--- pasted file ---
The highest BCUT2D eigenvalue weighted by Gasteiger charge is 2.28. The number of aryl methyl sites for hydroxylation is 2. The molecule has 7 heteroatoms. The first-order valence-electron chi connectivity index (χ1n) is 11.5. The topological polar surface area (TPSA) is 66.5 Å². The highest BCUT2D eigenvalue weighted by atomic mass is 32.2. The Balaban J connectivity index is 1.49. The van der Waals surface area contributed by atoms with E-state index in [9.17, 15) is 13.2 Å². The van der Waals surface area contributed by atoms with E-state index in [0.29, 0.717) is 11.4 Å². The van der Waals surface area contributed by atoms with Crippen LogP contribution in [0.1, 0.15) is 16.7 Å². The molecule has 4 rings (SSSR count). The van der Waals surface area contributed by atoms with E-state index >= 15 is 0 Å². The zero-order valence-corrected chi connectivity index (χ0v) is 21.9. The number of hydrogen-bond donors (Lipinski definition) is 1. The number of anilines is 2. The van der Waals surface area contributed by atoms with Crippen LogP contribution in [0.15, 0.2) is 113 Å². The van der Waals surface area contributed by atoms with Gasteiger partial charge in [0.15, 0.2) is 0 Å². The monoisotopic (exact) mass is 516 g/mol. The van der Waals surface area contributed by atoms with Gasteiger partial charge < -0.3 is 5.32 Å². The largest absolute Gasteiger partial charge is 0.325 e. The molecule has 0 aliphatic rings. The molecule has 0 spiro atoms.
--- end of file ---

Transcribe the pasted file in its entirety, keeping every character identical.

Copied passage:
The highest BCUT2D eigenvalue weighted by Gasteiger charge is 2.28. The number of aryl methyl sites for hydroxylation is 2. The molecule has 7 heteroatoms. The first-order valence-electron chi connectivity index (χ1n) is 11.5. The topological polar surface area (TPSA) is 66.5 Å². The highest BCUT2D eigenvalue weighted by atomic mass is 32.2. The Balaban J connectivity index is 1.49. The van der Waals surface area contributed by atoms with E-state index in [9.17, 15) is 13.2 Å². The van der Waals surface area contributed by atoms with E-state index in [0.29, 0.717) is 11.4 Å². The van der Waals surface area contributed by atoms with Crippen LogP contribution in [0.1, 0.15) is 16.7 Å². The molecule has 4 rings (SSSR count). The van der Waals surface area contributed by atoms with E-state index >= 15 is 0 Å². The zero-order valence-corrected chi connectivity index (χ0v) is 21.9. The number of hydrogen-bond donors (Lipinski definition) is 1. The number of anilines is 2. The van der Waals surface area contributed by atoms with Crippen LogP contribution in [0.15, 0.2) is 113 Å². The van der Waals surface area contributed by atoms with Gasteiger partial charge in [0.15, 0.2) is 0 Å². The monoisotopic (exact) mass is 516 g/mol. The van der Waals surface area contributed by atoms with Gasteiger partial charge < -0.3 is 5.32 Å². The largest absolute Gasteiger partial charge is 0.325 e. The molecule has 0 aliphatic rings. The molecule has 0 spiro atoms.